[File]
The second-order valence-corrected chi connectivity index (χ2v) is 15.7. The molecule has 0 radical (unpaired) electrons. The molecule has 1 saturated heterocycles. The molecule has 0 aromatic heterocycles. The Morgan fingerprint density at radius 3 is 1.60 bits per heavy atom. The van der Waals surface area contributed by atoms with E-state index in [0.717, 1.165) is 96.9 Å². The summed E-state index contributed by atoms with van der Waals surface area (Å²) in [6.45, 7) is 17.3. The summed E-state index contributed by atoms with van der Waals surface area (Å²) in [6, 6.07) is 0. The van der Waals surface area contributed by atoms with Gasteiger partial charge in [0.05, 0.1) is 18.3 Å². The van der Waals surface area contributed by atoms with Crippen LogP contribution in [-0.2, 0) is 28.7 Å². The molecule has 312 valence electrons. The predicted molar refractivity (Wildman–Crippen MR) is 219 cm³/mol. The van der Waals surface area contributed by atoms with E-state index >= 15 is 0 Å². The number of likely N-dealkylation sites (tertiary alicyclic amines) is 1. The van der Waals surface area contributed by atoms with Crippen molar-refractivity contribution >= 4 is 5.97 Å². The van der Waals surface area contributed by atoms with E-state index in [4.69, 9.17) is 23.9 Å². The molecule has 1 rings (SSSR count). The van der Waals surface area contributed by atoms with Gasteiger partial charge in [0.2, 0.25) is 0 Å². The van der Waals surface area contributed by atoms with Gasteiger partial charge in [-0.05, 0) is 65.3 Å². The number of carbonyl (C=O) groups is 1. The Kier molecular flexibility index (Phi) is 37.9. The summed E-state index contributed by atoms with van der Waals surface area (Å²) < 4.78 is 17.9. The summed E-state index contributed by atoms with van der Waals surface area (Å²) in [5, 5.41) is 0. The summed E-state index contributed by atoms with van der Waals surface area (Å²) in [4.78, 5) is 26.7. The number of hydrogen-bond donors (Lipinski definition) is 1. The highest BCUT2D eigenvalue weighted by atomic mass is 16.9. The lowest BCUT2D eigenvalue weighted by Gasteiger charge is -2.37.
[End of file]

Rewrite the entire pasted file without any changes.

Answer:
The second-order valence-corrected chi connectivity index (χ2v) is 15.7. The molecule has 0 radical (unpaired) electrons. The molecule has 1 saturated heterocycles. The molecule has 0 aromatic heterocycles. The Morgan fingerprint density at radius 3 is 1.60 bits per heavy atom. The van der Waals surface area contributed by atoms with E-state index in [0.717, 1.165) is 96.9 Å². The summed E-state index contributed by atoms with van der Waals surface area (Å²) in [6.45, 7) is 17.3. The summed E-state index contributed by atoms with van der Waals surface area (Å²) in [6, 6.07) is 0. The van der Waals surface area contributed by atoms with Gasteiger partial charge in [0.05, 0.1) is 18.3 Å². The van der Waals surface area contributed by atoms with Crippen LogP contribution in [-0.2, 0) is 28.7 Å². The molecule has 312 valence electrons. The predicted molar refractivity (Wildman–Crippen MR) is 219 cm³/mol. The van der Waals surface area contributed by atoms with E-state index >= 15 is 0 Å². The number of likely N-dealkylation sites (tertiary alicyclic amines) is 1. The van der Waals surface area contributed by atoms with Crippen molar-refractivity contribution >= 4 is 5.97 Å². The van der Waals surface area contributed by atoms with E-state index in [4.69, 9.17) is 23.9 Å². The molecule has 1 rings (SSSR count). The van der Waals surface area contributed by atoms with Gasteiger partial charge in [0.2, 0.25) is 0 Å². The van der Waals surface area contributed by atoms with Gasteiger partial charge in [-0.05, 0) is 65.3 Å². The number of carbonyl (C=O) groups is 1. The Kier molecular flexibility index (Phi) is 37.9. The summed E-state index contributed by atoms with van der Waals surface area (Å²) < 4.78 is 17.9. The summed E-state index contributed by atoms with van der Waals surface area (Å²) in [5, 5.41) is 0. The summed E-state index contributed by atoms with van der Waals surface area (Å²) in [4.78, 5) is 26.7. The number of hydrogen-bond donors (Lipinski definition) is 1. The highest BCUT2D eigenvalue weighted by atomic mass is 16.9. The lowest BCUT2D eigenvalue weighted by Gasteiger charge is -2.37.